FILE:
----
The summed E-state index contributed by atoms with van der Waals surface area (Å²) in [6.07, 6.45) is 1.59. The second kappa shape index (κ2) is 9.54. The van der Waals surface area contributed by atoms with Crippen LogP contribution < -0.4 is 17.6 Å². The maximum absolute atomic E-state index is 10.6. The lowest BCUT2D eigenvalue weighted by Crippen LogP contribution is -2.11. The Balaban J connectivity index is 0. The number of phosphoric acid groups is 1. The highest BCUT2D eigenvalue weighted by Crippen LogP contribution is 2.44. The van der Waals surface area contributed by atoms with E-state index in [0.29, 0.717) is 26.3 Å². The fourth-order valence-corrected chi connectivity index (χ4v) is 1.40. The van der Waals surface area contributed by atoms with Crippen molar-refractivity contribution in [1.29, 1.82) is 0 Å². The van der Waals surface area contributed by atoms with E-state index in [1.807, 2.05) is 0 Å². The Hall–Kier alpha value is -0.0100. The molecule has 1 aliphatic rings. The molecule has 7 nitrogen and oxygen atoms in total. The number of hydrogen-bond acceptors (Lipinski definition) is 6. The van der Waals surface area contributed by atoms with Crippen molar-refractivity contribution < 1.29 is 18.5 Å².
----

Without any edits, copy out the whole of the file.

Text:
The summed E-state index contributed by atoms with van der Waals surface area (Å²) in [6.07, 6.45) is 1.59. The second kappa shape index (κ2) is 9.54. The van der Waals surface area contributed by atoms with Crippen LogP contribution < -0.4 is 17.6 Å². The maximum absolute atomic E-state index is 10.6. The lowest BCUT2D eigenvalue weighted by Crippen LogP contribution is -2.11. The Balaban J connectivity index is 0. The number of phosphoric acid groups is 1. The highest BCUT2D eigenvalue weighted by Crippen LogP contribution is 2.44. The van der Waals surface area contributed by atoms with E-state index in [0.29, 0.717) is 26.3 Å². The fourth-order valence-corrected chi connectivity index (χ4v) is 1.40. The van der Waals surface area contributed by atoms with Crippen molar-refractivity contribution in [1.29, 1.82) is 0 Å². The van der Waals surface area contributed by atoms with E-state index in [1.807, 2.05) is 0 Å². The Hall–Kier alpha value is -0.0100. The molecule has 1 aliphatic rings. The molecule has 7 nitrogen and oxygen atoms in total. The number of hydrogen-bond acceptors (Lipinski definition) is 6. The van der Waals surface area contributed by atoms with Crippen molar-refractivity contribution < 1.29 is 18.5 Å².